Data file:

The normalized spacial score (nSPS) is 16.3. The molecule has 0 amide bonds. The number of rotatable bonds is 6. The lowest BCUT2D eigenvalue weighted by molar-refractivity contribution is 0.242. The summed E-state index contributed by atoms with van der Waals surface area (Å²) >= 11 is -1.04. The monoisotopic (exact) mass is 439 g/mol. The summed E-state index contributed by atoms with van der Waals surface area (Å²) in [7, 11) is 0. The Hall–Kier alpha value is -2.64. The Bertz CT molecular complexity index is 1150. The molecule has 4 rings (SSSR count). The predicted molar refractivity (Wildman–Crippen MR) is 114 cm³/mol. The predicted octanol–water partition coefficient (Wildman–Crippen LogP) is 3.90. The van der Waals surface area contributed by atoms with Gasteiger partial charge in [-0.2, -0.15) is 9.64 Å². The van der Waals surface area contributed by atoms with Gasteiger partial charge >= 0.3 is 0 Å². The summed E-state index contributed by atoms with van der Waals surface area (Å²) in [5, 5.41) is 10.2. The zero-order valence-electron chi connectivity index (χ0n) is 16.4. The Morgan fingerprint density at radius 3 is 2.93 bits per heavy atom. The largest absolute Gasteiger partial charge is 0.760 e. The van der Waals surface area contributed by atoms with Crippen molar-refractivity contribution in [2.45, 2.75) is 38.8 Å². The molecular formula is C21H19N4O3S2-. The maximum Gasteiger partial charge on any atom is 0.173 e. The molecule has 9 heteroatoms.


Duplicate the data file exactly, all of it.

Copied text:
The normalized spacial score (nSPS) is 16.3. The molecule has 0 amide bonds. The number of rotatable bonds is 6. The lowest BCUT2D eigenvalue weighted by molar-refractivity contribution is 0.242. The summed E-state index contributed by atoms with van der Waals surface area (Å²) >= 11 is -1.04. The monoisotopic (exact) mass is 439 g/mol. The summed E-state index contributed by atoms with van der Waals surface area (Å²) in [7, 11) is 0. The Hall–Kier alpha value is -2.64. The Bertz CT molecular complexity index is 1150. The molecule has 4 rings (SSSR count). The predicted molar refractivity (Wildman–Crippen MR) is 114 cm³/mol. The predicted octanol–water partition coefficient (Wildman–Crippen LogP) is 3.90. The van der Waals surface area contributed by atoms with Gasteiger partial charge in [-0.2, -0.15) is 9.64 Å². The van der Waals surface area contributed by atoms with Gasteiger partial charge >= 0.3 is 0 Å². The summed E-state index contributed by atoms with van der Waals surface area (Å²) in [5, 5.41) is 10.2. The zero-order valence-electron chi connectivity index (χ0n) is 16.4. The Morgan fingerprint density at radius 3 is 2.93 bits per heavy atom. The largest absolute Gasteiger partial charge is 0.760 e. The van der Waals surface area contributed by atoms with Crippen molar-refractivity contribution in [2.45, 2.75) is 38.8 Å². The molecular formula is C21H19N4O3S2-. The maximum Gasteiger partial charge on any atom is 0.173 e. The molecule has 9 heteroatoms.